15 After this Absalom got himself a chariot and horses, and fifty men to run before him. And Absalom used to rise early and stand beside the way of the gate. And when any man had a dispute to come before the king for judgment, Absalom would call to him and say, “From what city are you?” And when he said, “Your servant is of such and such a tribe in Israel,” Absalom would say to him, “See, your claims are good and right, but there is no man designated by the king to hear you.” Then Absalom would say, “Oh that I were judge in the land! Then every man with a dispute or cause might come to me, and I would give him justice.” And whenever a man came near to pay homage to him, he would put out his hand and take hold of him and kiss him. Thus Absalom did to all of Israel who came to the king for judgment. So Absalom stole the hearts of the men of Israel.
And at the end of four years Absalom said to the king, “Please let me go and pay my vow, which I have vowed to the LORD, in Hebron. For your servant vowed a vow while I lived at Geshur in Aram, saying, ‘If the LORD will indeed bring me back to Jerusalem, then I will offer worship to the LORD.’” The king said to him, “Go in peace.” So he arose and went to Hebron. But Absalom sent secret messengers throughout all the tribes of Israel, saying, “As soon as you hear the sound of the trumpet, then say, ‘Absalom is king at Hebron!’” With Absalom went two hundred men from Jerusalem who were invited guests, and they went in their innocence and knew nothing. And while Absalom was offering the sacrifices, he sent for Ahithophel the Gilonite, David’s counselor, from his city Giloh. And the conspiracy grew strong, and the people with Absalom kept increasing.
David Flees Jerusalem
And a messenger came to David, saying, “The hearts of the men of Israel have gone after Absalom.” Then David said to all his servants who were with him at Jerusalem, “Arise, and let us flee, or else there will be no escape for us from Absalom. Go quickly, lest he overtake us quickly and bring down ruin on us and strike the city with the edge of the sword.” And the king’s servants said to the king, “Behold, your servants are ready to do whatever my lord the king decides.” So the king went out, and all his household after him. And the king left ten concubines to keep the house. And the king went out, and all the people after him. And they halted at the last house.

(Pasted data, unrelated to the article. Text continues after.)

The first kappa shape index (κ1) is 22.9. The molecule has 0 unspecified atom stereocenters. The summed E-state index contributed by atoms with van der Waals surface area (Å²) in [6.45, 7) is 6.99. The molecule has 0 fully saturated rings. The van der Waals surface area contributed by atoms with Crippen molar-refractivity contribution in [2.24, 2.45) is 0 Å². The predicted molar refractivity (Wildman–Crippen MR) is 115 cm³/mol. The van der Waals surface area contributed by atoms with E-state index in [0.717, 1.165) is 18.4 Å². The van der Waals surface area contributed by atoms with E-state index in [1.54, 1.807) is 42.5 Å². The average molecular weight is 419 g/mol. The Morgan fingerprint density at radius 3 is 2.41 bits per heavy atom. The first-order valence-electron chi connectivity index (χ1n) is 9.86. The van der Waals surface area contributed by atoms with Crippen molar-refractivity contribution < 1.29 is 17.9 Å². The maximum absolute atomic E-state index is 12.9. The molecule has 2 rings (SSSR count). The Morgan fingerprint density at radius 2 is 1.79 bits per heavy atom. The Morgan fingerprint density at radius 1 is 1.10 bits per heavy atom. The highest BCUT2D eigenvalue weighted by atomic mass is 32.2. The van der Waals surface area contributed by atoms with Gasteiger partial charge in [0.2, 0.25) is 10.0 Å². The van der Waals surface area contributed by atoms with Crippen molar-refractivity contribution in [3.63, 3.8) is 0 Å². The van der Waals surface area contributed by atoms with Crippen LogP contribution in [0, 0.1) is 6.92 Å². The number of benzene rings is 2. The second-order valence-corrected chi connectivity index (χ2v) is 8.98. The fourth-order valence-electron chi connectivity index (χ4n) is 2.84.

And all his servants passed by him, and all the Cherethites, and all the Pelethites, and all the six hundred Gittites who had followed him from Gath, passed on before the king. Then the king said to Ittai the Gittite, “Why do you also go with us? Go back and stay with the king, for you are a foreigner and also an exile from your home. You came only yesterday, and shall I today make you wander about with us, since I go I know not where? Go back and take your brothers with you, and may the LORD show steadfast love and faithfulness to you.” But Ittai answered the king, “As the LORD lives, and as my lord the king lives, wherever my lord the king shall be, whether for death or for life, there also will your servant be.” And David said to Ittai, “Go then, pass on.” So Ittai the Gittite passed on with all his men and all the little ones who were with him. And all the land wept aloud as all the people passed by, and the king crossed the brook Kidron, and all the people passed on toward the wilderness.
And Abiathar came up, and behold, Zadok came also with all the Levites, bearing the ark of the covenant of God. And they set down the ark of God until the people had all passed out of the city. Then the king said to Zadok, “Carry the ark of God back into the city. If I find favor in the eyes of the LORD, he will bring me back and let me see both it and his dwelling place. But if he says, ‘I have no pleasure in you,’ behold, here I am, let him do to me what seems good to him.” The king also said to Zadok the priest, “Are you not a seer? Go back to the city in peace, with your two sons, Ahimaaz your son, and Jonathan the son of Abiathar. See, I will wait at the fords of the wilderness until word comes from you to inform me.” So Zadok and Abiathar carried the ark of God back to Jerusalem, and they remained there.
But David went up the ascent of the Mount of Olives, weeping as he went, barefoot and with his head covered. And all the people who were with him covered their heads, and they went up, weeping as they went. And it was told David, “Ahithophel is among the conspirators with Absalom.” And David said, “O LORD, please turn the counsel of Ahithophel into foolishness.”